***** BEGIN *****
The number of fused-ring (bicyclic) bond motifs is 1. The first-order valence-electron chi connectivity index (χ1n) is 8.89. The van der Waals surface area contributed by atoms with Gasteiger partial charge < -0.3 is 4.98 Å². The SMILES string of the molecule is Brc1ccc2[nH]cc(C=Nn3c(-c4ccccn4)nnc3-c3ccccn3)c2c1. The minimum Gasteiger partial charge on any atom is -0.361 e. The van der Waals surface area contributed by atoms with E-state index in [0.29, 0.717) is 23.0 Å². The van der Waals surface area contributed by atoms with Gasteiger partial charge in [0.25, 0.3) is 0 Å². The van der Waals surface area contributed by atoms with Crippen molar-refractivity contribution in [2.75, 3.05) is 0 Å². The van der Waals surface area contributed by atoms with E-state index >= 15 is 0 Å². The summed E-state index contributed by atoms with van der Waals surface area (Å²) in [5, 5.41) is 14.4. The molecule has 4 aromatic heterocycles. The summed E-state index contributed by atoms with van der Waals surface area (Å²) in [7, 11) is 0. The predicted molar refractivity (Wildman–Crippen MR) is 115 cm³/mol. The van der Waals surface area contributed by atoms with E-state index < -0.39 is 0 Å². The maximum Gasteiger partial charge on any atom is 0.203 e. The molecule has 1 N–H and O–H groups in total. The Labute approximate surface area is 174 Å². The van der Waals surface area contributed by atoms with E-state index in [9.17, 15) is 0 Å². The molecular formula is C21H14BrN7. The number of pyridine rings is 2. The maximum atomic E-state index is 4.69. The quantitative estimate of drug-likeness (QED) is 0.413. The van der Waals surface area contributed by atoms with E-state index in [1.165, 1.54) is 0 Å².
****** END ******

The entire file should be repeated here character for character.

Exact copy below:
The number of fused-ring (bicyclic) bond motifs is 1. The first-order valence-electron chi connectivity index (χ1n) is 8.89. The van der Waals surface area contributed by atoms with Gasteiger partial charge < -0.3 is 4.98 Å². The SMILES string of the molecule is Brc1ccc2[nH]cc(C=Nn3c(-c4ccccn4)nnc3-c3ccccn3)c2c1. The minimum Gasteiger partial charge on any atom is -0.361 e. The van der Waals surface area contributed by atoms with E-state index in [0.29, 0.717) is 23.0 Å². The van der Waals surface area contributed by atoms with Gasteiger partial charge in [0.25, 0.3) is 0 Å². The van der Waals surface area contributed by atoms with Crippen molar-refractivity contribution in [2.75, 3.05) is 0 Å². The van der Waals surface area contributed by atoms with E-state index >= 15 is 0 Å². The summed E-state index contributed by atoms with van der Waals surface area (Å²) in [5, 5.41) is 14.4. The molecule has 4 aromatic heterocycles. The summed E-state index contributed by atoms with van der Waals surface area (Å²) in [7, 11) is 0. The predicted molar refractivity (Wildman–Crippen MR) is 115 cm³/mol. The van der Waals surface area contributed by atoms with E-state index < -0.39 is 0 Å². The maximum Gasteiger partial charge on any atom is 0.203 e. The molecule has 1 N–H and O–H groups in total. The Labute approximate surface area is 174 Å². The van der Waals surface area contributed by atoms with E-state index in [9.17, 15) is 0 Å². The molecular formula is C21H14BrN7. The number of pyridine rings is 2. The maximum atomic E-state index is 4.69. The quantitative estimate of drug-likeness (QED) is 0.413. The van der Waals surface area contributed by atoms with E-state index in [1.165, 1.54) is 0 Å².